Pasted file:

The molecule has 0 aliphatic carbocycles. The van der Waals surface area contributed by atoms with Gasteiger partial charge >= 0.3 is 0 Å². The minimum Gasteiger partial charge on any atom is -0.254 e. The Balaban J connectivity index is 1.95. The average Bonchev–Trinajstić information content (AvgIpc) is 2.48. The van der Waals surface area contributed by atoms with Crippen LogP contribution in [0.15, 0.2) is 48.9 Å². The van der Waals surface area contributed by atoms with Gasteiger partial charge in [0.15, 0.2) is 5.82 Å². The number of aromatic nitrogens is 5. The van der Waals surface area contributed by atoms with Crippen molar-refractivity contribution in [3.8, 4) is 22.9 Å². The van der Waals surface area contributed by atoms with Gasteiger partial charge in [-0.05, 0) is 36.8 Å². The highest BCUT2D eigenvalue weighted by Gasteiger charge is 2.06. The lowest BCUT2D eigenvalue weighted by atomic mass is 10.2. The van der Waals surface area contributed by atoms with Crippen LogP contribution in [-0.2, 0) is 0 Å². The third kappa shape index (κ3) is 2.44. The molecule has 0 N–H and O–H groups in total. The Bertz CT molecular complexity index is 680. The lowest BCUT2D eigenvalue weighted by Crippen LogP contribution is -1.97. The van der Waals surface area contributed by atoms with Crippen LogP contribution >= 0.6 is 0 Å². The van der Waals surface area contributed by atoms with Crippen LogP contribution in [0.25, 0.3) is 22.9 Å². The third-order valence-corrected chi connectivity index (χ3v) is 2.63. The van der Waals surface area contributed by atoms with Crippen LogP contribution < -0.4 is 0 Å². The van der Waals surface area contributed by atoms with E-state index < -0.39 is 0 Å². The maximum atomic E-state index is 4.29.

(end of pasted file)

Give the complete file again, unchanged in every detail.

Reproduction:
The molecule has 0 aliphatic carbocycles. The van der Waals surface area contributed by atoms with Gasteiger partial charge >= 0.3 is 0 Å². The minimum Gasteiger partial charge on any atom is -0.254 e. The Balaban J connectivity index is 1.95. The average Bonchev–Trinajstić information content (AvgIpc) is 2.48. The van der Waals surface area contributed by atoms with Crippen LogP contribution in [0.15, 0.2) is 48.9 Å². The van der Waals surface area contributed by atoms with Gasteiger partial charge in [0.15, 0.2) is 5.82 Å². The number of aromatic nitrogens is 5. The van der Waals surface area contributed by atoms with Crippen molar-refractivity contribution in [3.8, 4) is 22.9 Å². The van der Waals surface area contributed by atoms with Gasteiger partial charge in [-0.05, 0) is 36.8 Å². The highest BCUT2D eigenvalue weighted by Gasteiger charge is 2.06. The lowest BCUT2D eigenvalue weighted by atomic mass is 10.2. The van der Waals surface area contributed by atoms with Crippen LogP contribution in [-0.2, 0) is 0 Å². The third kappa shape index (κ3) is 2.44. The molecule has 0 N–H and O–H groups in total. The Bertz CT molecular complexity index is 680. The lowest BCUT2D eigenvalue weighted by Crippen LogP contribution is -1.97. The van der Waals surface area contributed by atoms with Crippen LogP contribution >= 0.6 is 0 Å². The van der Waals surface area contributed by atoms with Crippen LogP contribution in [0.25, 0.3) is 22.9 Å². The third-order valence-corrected chi connectivity index (χ3v) is 2.63. The van der Waals surface area contributed by atoms with Crippen LogP contribution < -0.4 is 0 Å². The van der Waals surface area contributed by atoms with E-state index < -0.39 is 0 Å². The maximum atomic E-state index is 4.29.